Money is one of the most personal and essential aspects of life. It makes sense that you may have felt more comfortable trusting someone you can get to know in person than on the phone or by email. But as more people meet safely online, it is worth considering the benefits of meeting face-to-face, remotely. Instead of everyone being in the same physical location, you may benefit from considering other factors. This can include gaining access to someone who has designations and certifications, areas of expertise, access to tailored solutions, and more.
While working with an advisor virtually is not new, the relevance of virtual advising has increased since Covid-19 surfaced. As we come out on the other side, many learned they prefer online communication. They don't have to spend precious time in traffic driving to someone's office for an in-person meeting. Short meetings are made more accessible as they only require a small time commitment and help you get to the next step more easily. If you're unsure if meeting face-to-face online is suitable for you, here are some questions to ask.
Am I Comfortable Utilizing Technology?
Meeting face-to-face is more often done over video chat, and Zoom, Skype, Micrsoft Teams, and other video conferencing tools are common. The benefit is that advisors can share their screens, go over important documents, and even have you virtually sign paperwork. When you’re not meeting virtually face-to-face, you’ll likely have access to view your portfolio and other financial information online.
Most advisors will work with you to make your experience as comfortable as possible. They can provide instructions for using their tools and answer any questions you may have to help ease your concerns. But if you’re still uncomfortable building a technology-heavy relationship with your advisor, working with someone local may be better.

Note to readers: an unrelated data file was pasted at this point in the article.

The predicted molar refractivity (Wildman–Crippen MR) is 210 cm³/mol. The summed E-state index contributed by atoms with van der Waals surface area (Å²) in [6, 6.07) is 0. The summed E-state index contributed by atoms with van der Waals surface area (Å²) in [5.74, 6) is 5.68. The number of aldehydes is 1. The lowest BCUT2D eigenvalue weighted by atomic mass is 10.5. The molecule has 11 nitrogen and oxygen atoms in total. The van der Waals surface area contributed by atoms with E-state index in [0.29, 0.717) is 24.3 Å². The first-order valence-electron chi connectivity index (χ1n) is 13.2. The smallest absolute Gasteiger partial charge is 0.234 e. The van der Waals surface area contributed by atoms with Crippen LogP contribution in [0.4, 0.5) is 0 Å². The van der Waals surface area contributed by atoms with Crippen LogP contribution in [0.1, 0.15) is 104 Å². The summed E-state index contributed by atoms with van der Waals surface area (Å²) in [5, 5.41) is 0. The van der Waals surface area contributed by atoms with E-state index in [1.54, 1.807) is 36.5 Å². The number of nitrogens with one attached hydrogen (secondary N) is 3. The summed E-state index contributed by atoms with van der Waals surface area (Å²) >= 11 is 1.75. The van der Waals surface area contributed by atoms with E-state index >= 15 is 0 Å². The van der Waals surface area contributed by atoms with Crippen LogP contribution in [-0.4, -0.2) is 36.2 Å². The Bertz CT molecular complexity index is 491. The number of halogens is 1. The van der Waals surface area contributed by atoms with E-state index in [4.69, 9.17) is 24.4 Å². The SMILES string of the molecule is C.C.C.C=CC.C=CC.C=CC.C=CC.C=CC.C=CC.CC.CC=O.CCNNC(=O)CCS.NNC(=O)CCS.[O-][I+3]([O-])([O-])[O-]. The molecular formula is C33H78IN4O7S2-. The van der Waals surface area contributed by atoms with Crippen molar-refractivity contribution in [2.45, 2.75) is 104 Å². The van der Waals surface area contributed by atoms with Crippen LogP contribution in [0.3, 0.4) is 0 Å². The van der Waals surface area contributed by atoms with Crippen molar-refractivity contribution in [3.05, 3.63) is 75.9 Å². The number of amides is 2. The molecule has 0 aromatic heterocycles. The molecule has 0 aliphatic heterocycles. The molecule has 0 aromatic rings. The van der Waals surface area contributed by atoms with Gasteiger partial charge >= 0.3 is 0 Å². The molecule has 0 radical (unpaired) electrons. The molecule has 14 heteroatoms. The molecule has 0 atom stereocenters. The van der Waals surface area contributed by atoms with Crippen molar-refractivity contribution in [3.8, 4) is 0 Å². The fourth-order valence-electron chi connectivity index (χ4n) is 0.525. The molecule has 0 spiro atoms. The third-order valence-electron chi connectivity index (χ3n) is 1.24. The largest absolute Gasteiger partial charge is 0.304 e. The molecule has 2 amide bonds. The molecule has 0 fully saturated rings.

What Services Do I Need?
The type of services you’re looking for from an advisor help shapes the relationship you build. Working together remotely may be preferred over meeting in person during office hours if you have a demanding schedule. On the other hand, if you choose to work closely with your advisor, drop by their office to ask a question or check-in often; you may be more comfortable working with an advisor within driving distance.
Do I Need an Advisor With Certain Expertise?
Another critical consideration is experience and credentials. If you need someone with a specific niche (such as handling student loan debt for medical professionals), there may not be an advisor who specializes in this in your area. If that’s the case, it may be worth working with someone virtually who can provide the expertise desired.
In a world that’s gone virtual, working with an advisor simply because they are local is no longer a necessity. The technology to build a well-developed relationship virtually is there, and it’s being utilized by thousands of advisors, brokers and agents all across Canada. The important thing is to determine what you’re comfortable doing when it comes to your money and finding a partner who will be compatible and capable of helping you reach your goals.
Please consult financial, legal, or tax professionals for information specific to your situation. The information and material presented are general, may have changed since the published date shown, and should not be considered financial advice. LetsPlan.ca is published in Canada exclusively for residents of Canadian jurisdictions where our products and services may be legally offered. The services offered within this site are available exclusively through our Canadian advisors. While we often provide original content, Twenty Over Ten initially provided the subject matter for this post. It has since been edited, reviewed and approved by our Privacy and Compliance Officer. Advisors may only conduct business with residents of the province(s) in which they are licensed and registered.